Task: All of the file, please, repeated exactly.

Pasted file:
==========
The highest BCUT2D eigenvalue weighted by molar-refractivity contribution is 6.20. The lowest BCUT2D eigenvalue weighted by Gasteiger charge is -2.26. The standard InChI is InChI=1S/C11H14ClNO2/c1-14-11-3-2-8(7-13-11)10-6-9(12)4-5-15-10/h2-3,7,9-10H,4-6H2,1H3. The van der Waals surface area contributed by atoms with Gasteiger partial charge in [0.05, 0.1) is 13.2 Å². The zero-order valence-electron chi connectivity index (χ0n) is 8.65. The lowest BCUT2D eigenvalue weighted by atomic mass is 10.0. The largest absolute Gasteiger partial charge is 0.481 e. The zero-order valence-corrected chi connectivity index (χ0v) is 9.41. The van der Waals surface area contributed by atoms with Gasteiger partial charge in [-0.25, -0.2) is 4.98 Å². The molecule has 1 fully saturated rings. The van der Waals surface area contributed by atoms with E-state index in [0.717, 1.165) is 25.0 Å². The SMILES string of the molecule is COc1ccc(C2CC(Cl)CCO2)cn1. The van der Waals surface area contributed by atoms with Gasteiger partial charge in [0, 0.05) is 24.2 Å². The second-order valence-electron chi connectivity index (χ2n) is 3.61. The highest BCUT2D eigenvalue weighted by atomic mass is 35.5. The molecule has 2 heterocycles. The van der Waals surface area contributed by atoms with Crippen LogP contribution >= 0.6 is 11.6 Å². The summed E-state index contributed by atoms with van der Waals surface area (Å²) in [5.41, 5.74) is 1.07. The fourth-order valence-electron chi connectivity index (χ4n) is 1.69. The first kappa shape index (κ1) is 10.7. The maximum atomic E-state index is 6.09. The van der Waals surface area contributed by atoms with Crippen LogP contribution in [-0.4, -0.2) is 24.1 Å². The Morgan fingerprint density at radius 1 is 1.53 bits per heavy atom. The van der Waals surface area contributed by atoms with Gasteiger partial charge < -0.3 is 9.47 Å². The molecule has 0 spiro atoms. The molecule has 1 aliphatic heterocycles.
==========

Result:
The highest BCUT2D eigenvalue weighted by molar-refractivity contribution is 6.20. The lowest BCUT2D eigenvalue weighted by Gasteiger charge is -2.26. The standard InChI is InChI=1S/C11H14ClNO2/c1-14-11-3-2-8(7-13-11)10-6-9(12)4-5-15-10/h2-3,7,9-10H,4-6H2,1H3. The van der Waals surface area contributed by atoms with Gasteiger partial charge in [0.05, 0.1) is 13.2 Å². The zero-order valence-electron chi connectivity index (χ0n) is 8.65. The lowest BCUT2D eigenvalue weighted by atomic mass is 10.0. The largest absolute Gasteiger partial charge is 0.481 e. The zero-order valence-corrected chi connectivity index (χ0v) is 9.41. The van der Waals surface area contributed by atoms with Gasteiger partial charge in [-0.25, -0.2) is 4.98 Å². The molecule has 1 fully saturated rings. The van der Waals surface area contributed by atoms with E-state index in [0.717, 1.165) is 25.0 Å². The SMILES string of the molecule is COc1ccc(C2CC(Cl)CCO2)cn1. The van der Waals surface area contributed by atoms with Gasteiger partial charge in [0, 0.05) is 24.2 Å². The second-order valence-electron chi connectivity index (χ2n) is 3.61. The highest BCUT2D eigenvalue weighted by atomic mass is 35.5. The molecule has 2 heterocycles. The van der Waals surface area contributed by atoms with Crippen LogP contribution >= 0.6 is 11.6 Å². The summed E-state index contributed by atoms with van der Waals surface area (Å²) in [5.41, 5.74) is 1.07. The fourth-order valence-electron chi connectivity index (χ4n) is 1.69. The first kappa shape index (κ1) is 10.7. The maximum atomic E-state index is 6.09. The van der Waals surface area contributed by atoms with Crippen LogP contribution in [-0.4, -0.2) is 24.1 Å². The Morgan fingerprint density at radius 1 is 1.53 bits per heavy atom. The van der Waals surface area contributed by atoms with Gasteiger partial charge < -0.3 is 9.47 Å². The molecule has 0 spiro atoms. The molecule has 1 aliphatic heterocycles.